How J.P. Morgan Serves Up The ‘Next Best Content’

J.P. Morgan Asset Management has a well deserved reputation for its content prowess, including the Quarterly Guide to the Markets and its many iterations.

Thanks to a vendor-organized Webinar last week, we now have a better idea of the thinking behind the digital experience that the content is used to support.

Below is a screenshot of the 58-minute “Asset Management: The Digital Transformation” presentation featuring idio CEO Ed Barrow and J.P. Morgan’s Global Head of Digital Experience Tom Libretto. It’s not embeddable so you’d have to click on the image or this link to go to the idio page and watch.   

Before you do, I’ll share a few of my notes.

The first 20 or so minutes from Barrow are broad and bounce around a bit. Some of his comments and generalizations throughout may test your patience. (Example: “Clients no longer trust past performance and Morningstar ratings to make investment decisions.”) And, there are more than a few idio product plugs. But hang in there for Libretto’s insights.

Too Much Content?

In the asset management industry overall, Libretto said, “The reality is that we don’t need to produce as much content as we do. We need to understand more and more what types of content, in which formats, wrapped around what type of context, are going to compel a client to engage and take the next step with us.”

Content Planning

At J.P. Morgan, “before there’s heavy investment in content production, we do the due diligence to determine what the objectives of the content need to be or are, and how the content will or won’t be promoted,” he said.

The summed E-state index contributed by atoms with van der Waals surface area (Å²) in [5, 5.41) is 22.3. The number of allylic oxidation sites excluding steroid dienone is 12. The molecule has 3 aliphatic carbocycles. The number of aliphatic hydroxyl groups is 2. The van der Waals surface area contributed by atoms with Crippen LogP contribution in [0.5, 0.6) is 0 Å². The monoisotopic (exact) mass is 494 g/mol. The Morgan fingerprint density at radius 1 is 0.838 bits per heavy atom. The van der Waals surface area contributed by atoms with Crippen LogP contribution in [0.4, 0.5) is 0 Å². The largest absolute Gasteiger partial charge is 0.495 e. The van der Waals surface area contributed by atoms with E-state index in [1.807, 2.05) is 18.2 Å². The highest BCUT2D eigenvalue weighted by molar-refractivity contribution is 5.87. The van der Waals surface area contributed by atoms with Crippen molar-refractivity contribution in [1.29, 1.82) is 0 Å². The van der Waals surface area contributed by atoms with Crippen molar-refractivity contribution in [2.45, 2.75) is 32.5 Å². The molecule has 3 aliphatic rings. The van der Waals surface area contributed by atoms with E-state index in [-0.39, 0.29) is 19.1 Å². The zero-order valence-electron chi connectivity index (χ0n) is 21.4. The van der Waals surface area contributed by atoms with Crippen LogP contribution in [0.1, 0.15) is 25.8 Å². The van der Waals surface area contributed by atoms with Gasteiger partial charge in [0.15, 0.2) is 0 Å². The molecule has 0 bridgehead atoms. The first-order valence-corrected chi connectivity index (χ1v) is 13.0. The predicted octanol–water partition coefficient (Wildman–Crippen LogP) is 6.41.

Editorial meetings include regular discussions akin to television programming (e.g., “how many slots do you have to fill?”). That forms the basis for an editorial calendar view of what’s available, identification of formats and syndication opportunities across distribution channels. 

Libretto repeated Barrow’s use of the word “surgical” to characterize how the team determines which formats—including “word counts, font sizes, graphical cues or peeks of content—are capable of driving interest. All of those things are part of the content continuum as we convert from raw material into a digital experience.”

“Emotional conversations” about what content gets produced are avoided by use of a scoring system, according to Libretto. “So,” he said, “when something hits a threshold and we all feel it’s compelling enough to promote, we have the resources to promote that output”—which they do across a multitude of paid and content syndication distribution points.

Data Leads To Content Intelligence

Most fascinating was how J.P. Morgan is merging, cleansing and aggregating its estimated 45 to 50 data sources, as well as buying third-party data, for the purpose of modeling the role that content plays.